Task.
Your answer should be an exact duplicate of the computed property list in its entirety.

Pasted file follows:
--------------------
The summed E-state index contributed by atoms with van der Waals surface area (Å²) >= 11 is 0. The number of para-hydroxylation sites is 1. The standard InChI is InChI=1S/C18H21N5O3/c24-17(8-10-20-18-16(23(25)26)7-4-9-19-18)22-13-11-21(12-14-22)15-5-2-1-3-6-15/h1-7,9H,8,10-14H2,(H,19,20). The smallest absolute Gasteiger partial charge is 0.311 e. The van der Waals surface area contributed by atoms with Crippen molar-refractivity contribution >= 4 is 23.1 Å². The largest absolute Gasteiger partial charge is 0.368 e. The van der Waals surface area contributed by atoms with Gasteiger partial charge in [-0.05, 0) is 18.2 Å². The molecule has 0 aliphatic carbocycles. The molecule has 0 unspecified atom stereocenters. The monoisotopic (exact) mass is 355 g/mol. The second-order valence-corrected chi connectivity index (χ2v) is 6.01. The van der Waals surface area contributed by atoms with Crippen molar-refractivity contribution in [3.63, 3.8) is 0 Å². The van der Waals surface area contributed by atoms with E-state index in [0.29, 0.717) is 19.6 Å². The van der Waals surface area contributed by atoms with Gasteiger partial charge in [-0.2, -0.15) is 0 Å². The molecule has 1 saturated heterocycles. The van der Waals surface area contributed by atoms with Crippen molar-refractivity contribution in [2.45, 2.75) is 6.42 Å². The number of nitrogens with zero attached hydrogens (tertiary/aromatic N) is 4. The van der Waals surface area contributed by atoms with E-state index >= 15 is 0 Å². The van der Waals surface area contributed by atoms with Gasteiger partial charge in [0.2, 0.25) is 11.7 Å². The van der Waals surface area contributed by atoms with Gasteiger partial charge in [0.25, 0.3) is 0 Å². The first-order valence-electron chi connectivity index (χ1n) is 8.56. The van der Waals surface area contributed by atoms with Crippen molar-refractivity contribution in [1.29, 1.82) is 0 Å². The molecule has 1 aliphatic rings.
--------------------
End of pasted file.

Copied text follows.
The summed E-state index contributed by atoms with van der Waals surface area (Å²) >= 11 is 0. The number of para-hydroxylation sites is 1. The standard InChI is InChI=1S/C18H21N5O3/c24-17(8-10-20-18-16(23(25)26)7-4-9-19-18)22-13-11-21(12-14-22)15-5-2-1-3-6-15/h1-7,9H,8,10-14H2,(H,19,20). The smallest absolute Gasteiger partial charge is 0.311 e. The van der Waals surface area contributed by atoms with Crippen molar-refractivity contribution >= 4 is 23.1 Å². The largest absolute Gasteiger partial charge is 0.368 e. The van der Waals surface area contributed by atoms with Gasteiger partial charge in [-0.05, 0) is 18.2 Å². The molecule has 0 aliphatic carbocycles. The molecule has 0 unspecified atom stereocenters. The monoisotopic (exact) mass is 355 g/mol. The second-order valence-corrected chi connectivity index (χ2v) is 6.01. The van der Waals surface area contributed by atoms with Crippen molar-refractivity contribution in [3.63, 3.8) is 0 Å². The van der Waals surface area contributed by atoms with E-state index in [0.29, 0.717) is 19.6 Å². The van der Waals surface area contributed by atoms with Gasteiger partial charge in [-0.2, -0.15) is 0 Å². The molecule has 1 saturated heterocycles. The van der Waals surface area contributed by atoms with Crippen molar-refractivity contribution in [2.45, 2.75) is 6.42 Å². The number of nitrogens with zero attached hydrogens (tertiary/aromatic N) is 4. The van der Waals surface area contributed by atoms with E-state index >= 15 is 0 Å². The van der Waals surface area contributed by atoms with Gasteiger partial charge in [0.2, 0.25) is 11.7 Å². The van der Waals surface area contributed by atoms with Gasteiger partial charge in [0.25, 0.3) is 0 Å². The first-order valence-electron chi connectivity index (χ1n) is 8.56. The van der Waals surface area contributed by atoms with Crippen molar-refractivity contribution in [1.29, 1.82) is 0 Å². The molecule has 1 aliphatic rings.